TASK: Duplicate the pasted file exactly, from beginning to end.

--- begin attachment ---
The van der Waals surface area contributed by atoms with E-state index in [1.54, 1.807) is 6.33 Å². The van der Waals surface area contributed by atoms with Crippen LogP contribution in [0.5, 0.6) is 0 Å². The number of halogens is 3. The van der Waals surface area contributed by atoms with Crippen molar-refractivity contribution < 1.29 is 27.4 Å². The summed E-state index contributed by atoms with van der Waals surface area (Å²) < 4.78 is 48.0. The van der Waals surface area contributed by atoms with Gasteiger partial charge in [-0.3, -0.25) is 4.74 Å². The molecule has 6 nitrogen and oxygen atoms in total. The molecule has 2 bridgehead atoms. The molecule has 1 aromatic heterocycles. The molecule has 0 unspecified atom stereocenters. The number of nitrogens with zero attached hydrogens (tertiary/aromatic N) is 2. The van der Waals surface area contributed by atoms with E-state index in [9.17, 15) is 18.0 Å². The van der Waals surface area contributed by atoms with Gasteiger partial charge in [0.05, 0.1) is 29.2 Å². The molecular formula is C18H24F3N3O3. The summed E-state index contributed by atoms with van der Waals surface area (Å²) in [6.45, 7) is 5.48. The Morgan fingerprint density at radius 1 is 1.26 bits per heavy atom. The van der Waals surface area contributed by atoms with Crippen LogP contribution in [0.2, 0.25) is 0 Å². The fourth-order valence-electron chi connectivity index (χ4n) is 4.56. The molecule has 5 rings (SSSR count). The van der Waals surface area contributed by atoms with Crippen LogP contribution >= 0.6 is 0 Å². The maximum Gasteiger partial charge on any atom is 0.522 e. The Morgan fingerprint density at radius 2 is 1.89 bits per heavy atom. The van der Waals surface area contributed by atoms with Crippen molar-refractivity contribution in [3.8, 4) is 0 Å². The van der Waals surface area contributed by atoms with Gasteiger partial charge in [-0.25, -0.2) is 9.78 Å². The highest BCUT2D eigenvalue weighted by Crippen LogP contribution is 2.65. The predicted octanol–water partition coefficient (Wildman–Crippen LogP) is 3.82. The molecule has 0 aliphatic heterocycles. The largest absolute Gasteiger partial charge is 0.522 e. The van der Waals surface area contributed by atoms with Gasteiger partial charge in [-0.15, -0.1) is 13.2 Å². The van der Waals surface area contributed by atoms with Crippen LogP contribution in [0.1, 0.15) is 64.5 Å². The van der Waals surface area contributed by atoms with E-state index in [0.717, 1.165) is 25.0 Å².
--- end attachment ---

The van der Waals surface area contributed by atoms with E-state index in [1.54, 1.807) is 6.33 Å². The van der Waals surface area contributed by atoms with Crippen LogP contribution in [0.5, 0.6) is 0 Å². The number of halogens is 3. The van der Waals surface area contributed by atoms with Crippen molar-refractivity contribution < 1.29 is 27.4 Å². The summed E-state index contributed by atoms with van der Waals surface area (Å²) < 4.78 is 48.0. The van der Waals surface area contributed by atoms with Gasteiger partial charge in [-0.3, -0.25) is 4.74 Å². The molecule has 6 nitrogen and oxygen atoms in total. The molecule has 2 bridgehead atoms. The molecule has 1 aromatic heterocycles. The molecule has 0 unspecified atom stereocenters. The number of nitrogens with zero attached hydrogens (tertiary/aromatic N) is 2. The van der Waals surface area contributed by atoms with E-state index in [9.17, 15) is 18.0 Å². The van der Waals surface area contributed by atoms with Gasteiger partial charge in [0.05, 0.1) is 29.2 Å². The molecular formula is C18H24F3N3O3. The summed E-state index contributed by atoms with van der Waals surface area (Å²) in [6.45, 7) is 5.48. The Morgan fingerprint density at radius 1 is 1.26 bits per heavy atom. The van der Waals surface area contributed by atoms with Crippen LogP contribution in [0.2, 0.25) is 0 Å². The fourth-order valence-electron chi connectivity index (χ4n) is 4.56. The molecule has 5 rings (SSSR count). The van der Waals surface area contributed by atoms with Crippen LogP contribution >= 0.6 is 0 Å². The maximum Gasteiger partial charge on any atom is 0.522 e. The Morgan fingerprint density at radius 2 is 1.89 bits per heavy atom. The van der Waals surface area contributed by atoms with Crippen molar-refractivity contribution in [3.8, 4) is 0 Å². The van der Waals surface area contributed by atoms with Gasteiger partial charge in [-0.25, -0.2) is 9.78 Å². The highest BCUT2D eigenvalue weighted by Crippen LogP contribution is 2.65. The predicted octanol–water partition coefficient (Wildman–Crippen LogP) is 3.82. The molecule has 0 aliphatic heterocycles. The largest absolute Gasteiger partial charge is 0.522 e. The van der Waals surface area contributed by atoms with Gasteiger partial charge in [-0.15, -0.1) is 13.2 Å². The van der Waals surface area contributed by atoms with Crippen LogP contribution in [0.1, 0.15) is 64.5 Å². The van der Waals surface area contributed by atoms with E-state index in [0.717, 1.165) is 25.0 Å².